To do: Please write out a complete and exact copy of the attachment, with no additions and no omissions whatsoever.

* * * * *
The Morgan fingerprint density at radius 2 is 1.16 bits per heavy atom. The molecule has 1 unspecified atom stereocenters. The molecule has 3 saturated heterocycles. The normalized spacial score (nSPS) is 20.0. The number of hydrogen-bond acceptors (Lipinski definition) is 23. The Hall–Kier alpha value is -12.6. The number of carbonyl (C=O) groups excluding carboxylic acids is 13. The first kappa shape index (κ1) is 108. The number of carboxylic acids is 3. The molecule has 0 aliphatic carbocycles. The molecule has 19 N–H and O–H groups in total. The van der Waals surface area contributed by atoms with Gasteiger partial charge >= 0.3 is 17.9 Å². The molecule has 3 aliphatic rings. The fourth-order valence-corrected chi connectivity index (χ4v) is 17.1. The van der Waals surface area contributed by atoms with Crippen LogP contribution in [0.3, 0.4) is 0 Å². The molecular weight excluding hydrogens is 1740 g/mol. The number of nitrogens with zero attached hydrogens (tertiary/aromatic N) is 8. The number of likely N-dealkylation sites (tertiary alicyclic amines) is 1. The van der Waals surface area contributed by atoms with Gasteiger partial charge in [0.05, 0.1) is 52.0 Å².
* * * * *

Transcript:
The Morgan fingerprint density at radius 2 is 1.16 bits per heavy atom. The molecule has 1 unspecified atom stereocenters. The molecule has 3 saturated heterocycles. The normalized spacial score (nSPS) is 20.0. The number of hydrogen-bond acceptors (Lipinski definition) is 23. The Hall–Kier alpha value is -12.6. The number of carbonyl (C=O) groups excluding carboxylic acids is 13. The first kappa shape index (κ1) is 108. The number of carboxylic acids is 3. The molecule has 0 aliphatic carbocycles. The molecule has 19 N–H and O–H groups in total. The van der Waals surface area contributed by atoms with Gasteiger partial charge >= 0.3 is 17.9 Å². The molecule has 3 aliphatic rings. The fourth-order valence-corrected chi connectivity index (χ4v) is 17.1. The van der Waals surface area contributed by atoms with Crippen LogP contribution in [0.3, 0.4) is 0 Å². The molecular weight excluding hydrogens is 1740 g/mol. The number of nitrogens with zero attached hydrogens (tertiary/aromatic N) is 8. The number of likely N-dealkylation sites (tertiary alicyclic amines) is 1. The van der Waals surface area contributed by atoms with Gasteiger partial charge in [0.05, 0.1) is 52.0 Å².